Taste watermelon to ensure it is ripe enough. Cut it up into cubes, and remove any large seeds. Place the watermelon, ice, and water in a blender (I like to do it in 2 batches, with half the water, ice, and half the melon). Purée until smooth, and serve in a tall glass.

I hope you enjoy this as much as I do!



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Friday morning I woke up bright and early for Canada Day.  My friend Kel and I had decided to take Parliament Hill by a storm, hoping to catch a glimpse of Prince William and Kate (or should I say the Duke and Duchess of Cambridge?) and enjoy eclectic Canadian music.  The sun was shining brightly, the hill was packed with 300,000 eager Canadians, and we survived “polar princess pop” (Nunavut singer diva) before the royals appeared. To top it off, inspired by my recent trip to Alberta, I bought a fabulous Canada Day cowboy hat to complete my Canada Day outfit.

Kel and I decided to take a break before heading out for the evening fireworks.  Arriving home, I was parched.   A patch of my mother’s ruby rhubarb caught my eye, and before I knew it, I was craving a rhubarb drink.  My good friend Patrick had tantalized me last summer with the thought of rhubarb spritzers, but I had never tried the drink myself.

I decided to keep it simple for this first attempt, essentially making a rhubarb syrup to be lightened by sparkling water.  It was light, refreshing, and absolutely Canadian – everything I wanted for a Canada Day drink. Next time, I might even jazz it up with a little mint, orange juice, and/or gin!

For all the Canadians, happy belated Canada Day 🙂

Everything one could possibly need for a Canada Day lazy afternoon - a cold rhubarb drink, Canada Day paraphernalia, and a breezy porch.

Rhubarb Spritzer

(makes about 6 highball drinks)


4 cups chopped rhubarb

4 cups water

2/3 cup liquid honey (I used Alberta clover honey)

Sparkling water

Pinch of salt


Stew the rhubarb, water, and honey over medium heat uncovered for 15-20 minutes or until the rhubarb is soft and slightly reduced.  Strain the rhubarb syrup through a fine-mesh strainer into a bowl (the leftover rhubarb pulp is delicious over vanilla ice cream or yoghurt!).  Chill until cold.   Covered the syrup lasts upwards of a week.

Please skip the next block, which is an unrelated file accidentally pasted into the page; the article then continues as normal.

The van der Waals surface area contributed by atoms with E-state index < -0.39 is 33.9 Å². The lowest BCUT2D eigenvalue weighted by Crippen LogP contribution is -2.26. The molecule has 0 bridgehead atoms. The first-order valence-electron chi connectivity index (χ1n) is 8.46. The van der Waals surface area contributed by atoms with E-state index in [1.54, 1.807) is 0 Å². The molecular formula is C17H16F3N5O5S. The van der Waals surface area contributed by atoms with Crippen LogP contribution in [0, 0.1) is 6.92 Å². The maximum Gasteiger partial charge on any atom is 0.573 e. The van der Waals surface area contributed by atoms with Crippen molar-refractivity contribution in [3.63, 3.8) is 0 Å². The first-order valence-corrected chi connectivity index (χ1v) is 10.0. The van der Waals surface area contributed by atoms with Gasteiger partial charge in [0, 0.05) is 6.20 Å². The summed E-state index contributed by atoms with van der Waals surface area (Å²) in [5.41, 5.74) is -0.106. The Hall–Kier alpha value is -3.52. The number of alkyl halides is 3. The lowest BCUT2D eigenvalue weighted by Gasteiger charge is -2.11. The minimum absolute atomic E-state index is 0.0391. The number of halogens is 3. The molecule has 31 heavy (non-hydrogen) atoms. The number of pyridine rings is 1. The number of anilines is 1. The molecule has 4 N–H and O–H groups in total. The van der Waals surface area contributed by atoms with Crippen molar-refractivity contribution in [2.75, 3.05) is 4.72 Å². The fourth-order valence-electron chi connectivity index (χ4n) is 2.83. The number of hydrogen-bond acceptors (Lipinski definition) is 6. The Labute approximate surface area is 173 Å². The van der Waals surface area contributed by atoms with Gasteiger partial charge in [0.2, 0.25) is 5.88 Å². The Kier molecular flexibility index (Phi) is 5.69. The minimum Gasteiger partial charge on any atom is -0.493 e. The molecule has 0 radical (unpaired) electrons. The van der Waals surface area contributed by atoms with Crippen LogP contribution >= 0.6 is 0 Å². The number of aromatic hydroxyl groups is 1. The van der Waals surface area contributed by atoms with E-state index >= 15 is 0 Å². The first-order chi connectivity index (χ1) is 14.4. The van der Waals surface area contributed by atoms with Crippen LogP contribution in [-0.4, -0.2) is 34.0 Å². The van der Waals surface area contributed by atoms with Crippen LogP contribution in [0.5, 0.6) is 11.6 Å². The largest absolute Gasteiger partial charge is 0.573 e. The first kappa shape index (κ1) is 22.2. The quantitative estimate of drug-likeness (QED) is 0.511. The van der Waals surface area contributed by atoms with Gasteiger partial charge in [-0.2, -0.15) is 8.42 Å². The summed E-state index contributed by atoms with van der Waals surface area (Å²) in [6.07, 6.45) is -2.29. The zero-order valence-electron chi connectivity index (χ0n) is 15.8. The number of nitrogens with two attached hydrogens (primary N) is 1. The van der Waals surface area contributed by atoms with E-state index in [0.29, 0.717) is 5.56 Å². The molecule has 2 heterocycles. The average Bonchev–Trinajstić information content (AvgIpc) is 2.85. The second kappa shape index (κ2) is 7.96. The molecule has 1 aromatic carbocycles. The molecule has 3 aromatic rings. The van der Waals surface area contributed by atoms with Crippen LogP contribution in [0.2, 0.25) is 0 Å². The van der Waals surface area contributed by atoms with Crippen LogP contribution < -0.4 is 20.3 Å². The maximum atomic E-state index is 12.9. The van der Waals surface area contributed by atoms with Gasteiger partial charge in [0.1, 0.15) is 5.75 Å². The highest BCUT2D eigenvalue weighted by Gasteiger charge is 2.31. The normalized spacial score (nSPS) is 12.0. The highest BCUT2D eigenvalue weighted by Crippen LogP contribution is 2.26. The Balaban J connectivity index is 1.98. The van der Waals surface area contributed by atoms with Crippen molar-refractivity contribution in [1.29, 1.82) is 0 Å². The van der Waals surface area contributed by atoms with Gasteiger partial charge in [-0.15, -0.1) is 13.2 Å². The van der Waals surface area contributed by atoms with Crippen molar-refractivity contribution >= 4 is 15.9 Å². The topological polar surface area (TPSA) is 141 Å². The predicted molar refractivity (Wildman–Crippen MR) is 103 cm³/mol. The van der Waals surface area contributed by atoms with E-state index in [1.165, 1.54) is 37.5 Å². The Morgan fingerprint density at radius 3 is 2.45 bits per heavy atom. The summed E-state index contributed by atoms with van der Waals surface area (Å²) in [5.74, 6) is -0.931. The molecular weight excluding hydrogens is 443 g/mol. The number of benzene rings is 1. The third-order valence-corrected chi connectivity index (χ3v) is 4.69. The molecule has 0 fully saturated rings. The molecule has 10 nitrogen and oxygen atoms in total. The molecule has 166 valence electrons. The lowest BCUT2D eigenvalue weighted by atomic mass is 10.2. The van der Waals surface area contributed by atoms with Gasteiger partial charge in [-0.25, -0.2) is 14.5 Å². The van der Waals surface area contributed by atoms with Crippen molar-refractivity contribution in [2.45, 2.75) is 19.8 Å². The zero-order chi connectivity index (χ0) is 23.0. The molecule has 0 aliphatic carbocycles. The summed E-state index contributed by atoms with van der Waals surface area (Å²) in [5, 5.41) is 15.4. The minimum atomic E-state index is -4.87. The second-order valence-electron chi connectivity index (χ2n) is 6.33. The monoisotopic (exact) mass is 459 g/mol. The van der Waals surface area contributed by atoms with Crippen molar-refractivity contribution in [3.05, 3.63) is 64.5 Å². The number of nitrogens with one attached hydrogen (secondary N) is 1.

In a highball, mix one-quarter cup of rhubarb syrup with sparkling water.  Add more syrup if you prefer a stronger rhubarb taste. Enjoy!

– Catherine

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Berry Explosion Smoothie

I arrived home from school around 10pm tonight, absolutely exhausted after attending over 8 hours of lecture and an hour of reading with rambunctious six-year olds. I could feel that sort of itchy scratchy feeling at the back of my mouth, that telltale sign off impending illness. Nothing in my fridge was appealing to me, so I was scoping my freezer when I came across my packages of frozen berries. What better way to re-energize and prevent a nasty cold than by indulging in a creamy, antioxidant filled smoothie???

I used a blender for the first time in December (shocking, I know!) – and quickly fell in love with the smoothie. It’s just so versatile – gorgeous in colour and never-fails to be scrumptious. Did I mention it takes about four minutes to make, total including clean-up? Just chuck in your favourite fruits (or those which have seen better days), make it creamy and delicious with a few spoonfuls of yoghurt or icecream (if you really want to be decadent), whirl it around a few times, and then savour that deliciousness, tangy flavour!

I am an ardent berry lover, so tonight I offer you my favourite berry smoothie, jam-packed filled with antioxidants. My first smoothie disappeared so quickly, I just might have to make a second one this instant…

Berry Explosion Smoothie
(1 generous serving, 2 normal people servings)

Large handful frozen raspberries (about 1/2 cup)
Large handful frozen blueberries (about 1/2 cup)
1 banana cut up into 1-inch chunks
1 kiwi, peeled and cut into 1-inch chunks
A few large spoonfuls of raspberry yoghurt (about 1/2 cup)

Place fruit and yoghurt and blender and whirl. Savour away!

– Catherine